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May 29, 2024

Half Lava, Half Rock: Scientists Discover Hellish Earth-Sized Exoplanet Orbiting Nearby Star

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Jan 23, 2024

Astronomers have discovered an Earth-sized exoplanet that seems straight out of a nightmare – one hemisphere is perpetually bathed in lava, while the other is solid rock.

Discovery of HD 63433 d

The new planet, dubbed HD 63433 d, orbits HD 63433, a Sun-like star located just 73 light-years from Earth in the constellation Ursa Major. Using data from NASA’s planet-hunting TESS spacecraft, scientists detected slight dips in the star’s brightness every 15 days, indicating a planet about the size of Earth was regularly passing in front.

Follow-up observations by the Keck Observatory in Hawaii confirmed the TESS findings and allowed scientists to determine more details about HD 63433 d. The results were published this week in a series of papers in the Astrophysical Journal Letters.

“This planet is in many ways an analog to early Earth, with a thicker atmosphere and oceans of lava rather than water,” said lead author Dr. Iska Novak, an exoplanet researcher at the SETI Institute. “Studying worlds like this helps us understand the geophysical and atmospheric forces that shape the evolution of terrestrial planets.”

A Planet of Extremes

HD 63433 d orbits so close to its star that one hemisphere is perpetually roasted under immense heat. Surface temperatures on this day-side hemisphere exceed 1,200°C – hot enough to melt rocks. Novak and her team estimate this lava covers 40-60% of the planet.

“The night side, on the other hand, is dramatically cooler,” Novak explained. Temperatures may plunge below -200°C on the planet’s dark side.

This extreme temperature variation arises because HD 63433 d is tidally locked to its star, showing only one face to it, just as the Moon shows only one face (the near side) to Earth. As a result, the exoplanet has permanent day and night sides rather than experiencing sunrises and sunsets like Earth.

“We’re used to seeing artistic renderings of lava worlds, but this one may actually exist,” Novak said.

Table 1. Key Parameters of HD 63433 d

Parameter Value
Radius 0.95 Earth radii
Mass 1.5 Earth masses
Orbital Period 15.2 days
Equilibrium Temperature >1,200°C (day), < -200°C (night)
Surface 40-60% molten lava, remainder solid rock

Glimpse at Early Earth

The discovery of HD 63433 d comes on the heels of NASA’s recent launch of the James Webb Space Telescope. One major goal for Webb and other next-generation observatories is studying rocky exoplanets to search for biosignatures – signs of life.

Worlds like HD 63433 d can serve as analogs for better understanding the early stages of terrestrial planet evolution. Our own Earth likely featured a similar lava ocean billions of years ago before cooling. Oceans of liquid water later condensed from steam released by volcanoes on the young Earth.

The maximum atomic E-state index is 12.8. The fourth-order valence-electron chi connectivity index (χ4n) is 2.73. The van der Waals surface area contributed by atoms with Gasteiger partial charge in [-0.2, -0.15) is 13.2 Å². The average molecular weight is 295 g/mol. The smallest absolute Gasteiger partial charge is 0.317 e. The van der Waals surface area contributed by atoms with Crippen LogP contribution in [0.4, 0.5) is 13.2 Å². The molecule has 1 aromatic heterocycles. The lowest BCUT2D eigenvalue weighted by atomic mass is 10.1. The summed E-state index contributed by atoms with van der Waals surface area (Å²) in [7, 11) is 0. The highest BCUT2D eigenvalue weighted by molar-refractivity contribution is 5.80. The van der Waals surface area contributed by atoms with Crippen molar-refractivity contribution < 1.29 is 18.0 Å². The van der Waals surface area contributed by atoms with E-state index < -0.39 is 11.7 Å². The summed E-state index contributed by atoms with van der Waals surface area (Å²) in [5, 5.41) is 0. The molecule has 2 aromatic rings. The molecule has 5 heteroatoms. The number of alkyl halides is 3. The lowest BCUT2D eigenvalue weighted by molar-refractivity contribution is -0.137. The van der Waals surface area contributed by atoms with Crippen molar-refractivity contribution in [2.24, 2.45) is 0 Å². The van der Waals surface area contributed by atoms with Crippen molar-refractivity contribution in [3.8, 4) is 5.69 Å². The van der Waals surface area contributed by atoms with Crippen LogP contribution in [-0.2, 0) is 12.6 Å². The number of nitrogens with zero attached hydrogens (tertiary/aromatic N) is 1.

“Seeing a planet still trapped in such an early stage of development is extremely exciting,” said Dr. Elisa Quintana of NASA Goddard Space Flight Center, a co-author of the discovery paper. “This planet probably resembles an early Earth, with many active volcanoes and a dense atmosphere.”

Quintana leads a separate TESS science team focused on finding young planets orbiting adolescent stars. She said the priority is finding smaller, rocky worlds rather than more massive gas giants.

“As their stars mature, we’ll be able to study how the planets evolve over hundreds of millions of years,” Quintana noted.

What’s Next

While Webb and other telescopes will collect more data on HD 63433 d’s extreme climate, Novak doesn’t expect follow-up studies to reveal any signs of life. Temperatures are far too hostile for that.

But she’s thrilled that TESS, launched just 6 years ago, has already revealed an exoplanet so alien yet so similar to our early Earth.

“TESS was designed to discover small worlds orbiting bright, nearby stars for exactly this purpose – worlds upon which Webb and future telescopes could shed new light, so to speak,” Novak said. “With more observing time from TESS, I expect we’ll find many more lava planets like HD 63433 d.”

A Glimpse of Earth’s Distant Future?

Some astronomers see HD 63433 d as not only an analog for early Earth, but also a preview of our planet’s own distant fate.

“In 4 or 5 billion years, the Sun will run out of hydrogen fuel and grow into a red giant star,” said Dr. Jim Fuller, an astrophysicist at Caltech unaffiliated with the new study.

The expanding Sun will likely engulf Mercury and Venus and perhaps Earth. But even if our planet escapes that fiery demise, Fuller says the dying Sun will still torch Earth’s surface.

“It will be a one-sided roasting, not unlike what we see on this new lava world,” he said. “So while obviously uninhabitable, planets like HD 63433 d offer useful insights for models of Earth’s very long-term climate evolution.”

Of course, 5 billion years is nearly inconceivable compared to a human lifetime. Still, Novak found poetic significance in studying exoplanets like HD 63433 d.

“Every world has a story to tell,” she said. “This one speaks of beginnings and endings.”

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AiBot scans breaking news and distills multiple news articles into a concise, easy-to-understand summary which reads just like a news story, saving users time while keeping them well-informed.

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By AiBot

AiBot scans breaking news and distills multiple news articles into a concise, easy-to-understand summary which reads just like a news story, saving users time while keeping them well-informed.

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